Energy Technology Data Exchange (ETDEWEB)

    SHELOR, J.L.

    1999-08-31

    The purpose of this technical paper is to examine the accuracy of the existing method of determining the Cs-137 content of HN-200 grout containers and compare that accuracy to the accuracy attainable by other methods of measurement. The methods of measurement to be compared include: Contact measurements on a grouted container (existing method); Measurements at 5 feet from the surface of a grouted container; Measurements at 10 feet from a grouted container; Measurements on contact with the surface of an ungrouted container; Measurements at 5 feet from the surface of an ungrouted container; and Measurements at 10 feet from the surface of an ungrouted container. Once the most accurate and useable method is determined, the precepts for an operating procedure will be provided for determining the Cs-137 content of newly generated and future HN-200 grout containers as well as the grouted legacy containers currently stored in B Cell.

  3. APPLICATION OF TIME-VARYING VISCOUS GROUT IN GRAVEL- FOUNDATION ANTI-SEEPAGE TREATMENT*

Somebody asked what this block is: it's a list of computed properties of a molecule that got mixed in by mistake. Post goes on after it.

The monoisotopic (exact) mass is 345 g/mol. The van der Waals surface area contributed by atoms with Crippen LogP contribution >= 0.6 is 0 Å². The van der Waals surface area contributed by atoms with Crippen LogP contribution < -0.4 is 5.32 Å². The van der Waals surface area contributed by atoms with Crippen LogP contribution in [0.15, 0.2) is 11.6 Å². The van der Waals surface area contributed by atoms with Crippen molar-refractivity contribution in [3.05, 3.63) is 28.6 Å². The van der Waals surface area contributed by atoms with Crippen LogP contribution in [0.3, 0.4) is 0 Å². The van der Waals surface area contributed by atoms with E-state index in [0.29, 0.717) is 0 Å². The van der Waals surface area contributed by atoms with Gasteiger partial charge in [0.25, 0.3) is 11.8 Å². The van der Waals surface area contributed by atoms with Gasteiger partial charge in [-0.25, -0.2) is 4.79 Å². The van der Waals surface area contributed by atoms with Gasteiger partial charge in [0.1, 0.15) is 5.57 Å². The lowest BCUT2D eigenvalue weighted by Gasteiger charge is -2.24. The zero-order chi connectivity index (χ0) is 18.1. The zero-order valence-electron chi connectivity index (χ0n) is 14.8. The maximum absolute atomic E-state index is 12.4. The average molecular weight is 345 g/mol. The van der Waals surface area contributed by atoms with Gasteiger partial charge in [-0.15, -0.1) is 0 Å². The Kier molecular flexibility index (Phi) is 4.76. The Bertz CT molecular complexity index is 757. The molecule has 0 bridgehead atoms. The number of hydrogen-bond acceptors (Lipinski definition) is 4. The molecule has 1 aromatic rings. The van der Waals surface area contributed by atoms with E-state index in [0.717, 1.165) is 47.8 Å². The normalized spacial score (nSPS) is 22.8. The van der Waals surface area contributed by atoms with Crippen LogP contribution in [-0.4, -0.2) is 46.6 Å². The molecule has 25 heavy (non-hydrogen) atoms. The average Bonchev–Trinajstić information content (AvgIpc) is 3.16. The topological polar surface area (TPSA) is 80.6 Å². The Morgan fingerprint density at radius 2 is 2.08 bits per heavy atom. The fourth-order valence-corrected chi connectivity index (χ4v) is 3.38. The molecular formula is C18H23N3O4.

Institute of Scientific and Technical Information of China (English)

    CHENG Peng-da; LI Lu; TANG Ju; WANG Dao-zeng

    2011-01-01

    The time-varying viscosity of common grout and the controllable grout are measured with a rotation viscometer in experiments. The time-varying viscosity of grout is analyzed according to the characteristics in the process of anti-seepage treatment for gravel foundation. The principle of effective stress for porous medium is applied to analyzes the fluid-structure coupling in grouting. In the consideration of coupling physical variables, dynamic models of porosity, permeability and viscosity are constructed.The difiusion radius can thus be defined by the foundational porosity. The distribution of holes in field experiments is designed according to the diffusion radius of grout. Then, the permeability test is designed to verify the grout effect. The calculated diffusion radius coincides with experimental results, and the permeability meets the requirements of the project, which is valuable for the anti-seepage treatment in gravel foundation.

  4. Cold gap grout formulation for waste containment at DOE site, Hanford, Washington

    International Nuclear Information System (INIS)